It was 9 p.m. on a recent Friday night in a recording studio in San Francisco's SOMA district. Kamaiyah cracked open a bottle of Jameson and a plastic, lemon-shaped container of lemon juice and poured herself a stiff cocktail. A buoyant, bare-bones beat with an old-school, West Coast funk filled the room — the last incomplete track off her highly anticipated debut mixtape, A Good Night in the Ghetto, which the rising Oakland rapper will self-release on March 14, the day after her 24th birthday.
Francois Wiley, Kamaiyah's manager, sat behind the studio's sprawling mixing console and played the beat on repeat to get Kamaiyah in the headspace to lay down her last verse. Meanwhile, Kamaiyah's brother and eight or so friends piled onto the studio's couches. I later recognized some of them the following Monday when she posted the cover art for A Good Night, which features a shot of Kamaiyah greeting her beaming posse with a bottle of Hennessy in hand. The giddy squad chatted, rolled blunts, and checked Snapchat as they waited for Kamaiyah to finish working.
"I'm just working on one song, and then it's kind of a free-for-all. That's why I have all the homies in here," she explained as she ushered me upstairs to do our interview.
Sporting gray sweats; square-tipped, zombie-green acrylic nails; and golden-brown box braids trimmed into an angular bob, Kamaiyah exuded a tomboyish cool that's palpable in her music.
Her breakout hit, "How Does It Feel," is an infectiously catchy, feel-good anthem that makes a case for making the most of life when you're young and poor. I been broke all my life/Now I wonder/How does it feel to be rich, she sings over a bouncy bass line with a g-funk flavor, with bursts of jubilant, horn-like synths cheering her on. "How Does It Feel" is a boast rap for the 99 percent — a soundtrack for those whose definition of riding foreign is driving a busted Honda.
With endorsements from high-profile local artists such as Nef the Pharaoh and Kehlani, "How Does It Feel" has skyrocketed to regional popularity in recent months, and has caught the attention of tastemakers such as MTV's Meaghan Garvey and The FADER's Naomi Zeichner, who have touted it on Twitter. It's a solid earworm that strikes a balance between catchiness and carefully crafted lyricism — a debut strong enough to inspire widespread faith in Kamaiyah's hit-making potential, even though, at the time of the single's release, she didn't have enough published material to tell for certain whether or not the hit was a fluke. (For the record, I listened to A Good Night in the Ghetto during the interview, and can attest that nearly every track is a banger.) Tellingly, her first major piece of national press was a high profile interview in Pitchfork, which came out several months before A Good Night even had a release date or publicly known title. Before even booking a local release show, she's already preparing to head to Austin to perform at South by Southwest next week.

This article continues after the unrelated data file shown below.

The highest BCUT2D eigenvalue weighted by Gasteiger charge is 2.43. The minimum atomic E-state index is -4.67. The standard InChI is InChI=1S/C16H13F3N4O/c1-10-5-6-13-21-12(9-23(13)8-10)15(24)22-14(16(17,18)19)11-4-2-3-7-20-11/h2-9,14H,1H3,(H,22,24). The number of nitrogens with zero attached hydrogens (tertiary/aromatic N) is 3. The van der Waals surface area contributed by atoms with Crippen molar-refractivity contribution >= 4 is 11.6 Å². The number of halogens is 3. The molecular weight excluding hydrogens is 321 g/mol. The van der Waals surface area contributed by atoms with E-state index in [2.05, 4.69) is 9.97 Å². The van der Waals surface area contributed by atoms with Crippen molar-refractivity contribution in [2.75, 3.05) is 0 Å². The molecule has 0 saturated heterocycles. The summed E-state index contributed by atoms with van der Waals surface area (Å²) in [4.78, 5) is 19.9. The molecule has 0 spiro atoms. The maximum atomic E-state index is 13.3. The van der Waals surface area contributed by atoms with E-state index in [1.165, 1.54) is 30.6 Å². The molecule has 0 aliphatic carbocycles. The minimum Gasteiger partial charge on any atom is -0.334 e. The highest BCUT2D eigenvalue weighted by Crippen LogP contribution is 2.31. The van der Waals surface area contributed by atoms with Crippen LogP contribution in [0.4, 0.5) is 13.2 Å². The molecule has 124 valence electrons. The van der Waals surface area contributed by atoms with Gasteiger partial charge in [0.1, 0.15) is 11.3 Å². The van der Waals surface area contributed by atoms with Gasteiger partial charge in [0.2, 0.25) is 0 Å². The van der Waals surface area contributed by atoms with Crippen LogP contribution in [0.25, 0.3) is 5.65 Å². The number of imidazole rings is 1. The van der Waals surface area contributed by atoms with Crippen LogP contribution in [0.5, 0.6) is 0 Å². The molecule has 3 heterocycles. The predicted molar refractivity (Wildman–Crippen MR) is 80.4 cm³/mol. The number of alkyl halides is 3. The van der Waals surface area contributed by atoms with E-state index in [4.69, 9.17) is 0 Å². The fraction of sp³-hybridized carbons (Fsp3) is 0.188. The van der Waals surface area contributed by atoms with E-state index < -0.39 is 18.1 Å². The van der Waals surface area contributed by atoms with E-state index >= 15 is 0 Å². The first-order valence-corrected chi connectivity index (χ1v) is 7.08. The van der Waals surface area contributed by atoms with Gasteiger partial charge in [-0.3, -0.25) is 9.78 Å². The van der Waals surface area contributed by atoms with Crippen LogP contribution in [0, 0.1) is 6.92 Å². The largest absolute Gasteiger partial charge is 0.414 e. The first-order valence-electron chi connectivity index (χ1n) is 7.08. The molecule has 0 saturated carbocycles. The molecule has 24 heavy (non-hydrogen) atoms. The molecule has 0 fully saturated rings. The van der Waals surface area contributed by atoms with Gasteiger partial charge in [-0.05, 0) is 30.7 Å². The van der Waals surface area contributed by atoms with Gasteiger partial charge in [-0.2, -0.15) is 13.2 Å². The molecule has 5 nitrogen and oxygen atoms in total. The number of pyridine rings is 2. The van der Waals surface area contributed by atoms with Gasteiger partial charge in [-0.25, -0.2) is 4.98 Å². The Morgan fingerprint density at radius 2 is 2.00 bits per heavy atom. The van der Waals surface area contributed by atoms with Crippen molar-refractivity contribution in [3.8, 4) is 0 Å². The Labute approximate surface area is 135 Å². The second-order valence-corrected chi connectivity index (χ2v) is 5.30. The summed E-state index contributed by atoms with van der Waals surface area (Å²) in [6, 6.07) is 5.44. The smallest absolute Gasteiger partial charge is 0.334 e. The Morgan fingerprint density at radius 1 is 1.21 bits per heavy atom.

Now on rotation on 106 KMEL, "How Does It Feel" is slowly cresting to regional ubiquity, and all signs point to the fact that Kamaiyah's debut mixtape will likely rise to national acclaim. Though she's relatively new to the music business (her Instagram features photos of her excitedly rubbing shoulders with heavyweights like 50 Cent and YG), Kamaiyah spoke about her sudden success with the levelheadedness of an industry vet. "When I recorded ['How Does It Feel'], I knew there was something different about the record, and I had faith that it would be one of my biggest," she said coolly. "But you don't know the magnitude of how big it's gonna reach."
Kamaiyah has a strong sense of self and is keenly aware of how she fits into the scene on a local and national scale. In addition to networking with Nef and IAMSU — the foremost young, local rappers at the moment — she watches the moves of the top female rappers in the industry, such as Nicki Minaj and Dej Loaf. And though the West Coast doesn't have any female hip-hop superstars — like Missy Elliot or MC Lyte, who helped pave the way on the East Coast — the prospect of becoming California's first rap queen is a major motivator for her.
"I might be one of the staple artists in the game in the next five or ten years, who's considered one of the best — or even the greatest," she enthused, tapping her fingernails emphatically on her iPhone screen. Releasing her mixtape while "How Does It Feel" is still hot was a calculated move, she continued, to back up its success with a solid body of work that proves that she's not a one-hit wonder.
Kamaiyah knows the rap industry favors female artists with hyper-sexualized images, and that there are plenty of fans who are eager to see more diverse representations of womanhood in music in general. She views her androgynous look and nostalgic hairstyle — which she said is based on one she rocked in elementary school — as a testament to her commitment to individuality.
"I'm 23 years old with a fuckin' braid bob in 2016," she laughed, "That lets you know how much I care about perception."
Kamaiyah's pride in her quirky image underscores the relatable way she portrays herself in her lyrics — one of the main reasons she believes "How Does It Feel" took off so quickly. She grew up in East Oakland on High Street, and while the track doesn't dwell on her life's struggles, it has no pretenses about living the glamorous lifestyle that so many rappers portray.
"Everybody's not rich," she said. "Nobody has a foreign car. Especially when you're between 18 and 25 — you're still trying to figure out life."
She continued, "You have all these artists that are broke themselves, but because they have this machine behind them, they're perceived as this rich individual. I don't want you to look at me like that. That way I can still do normal shit — like ride the BART."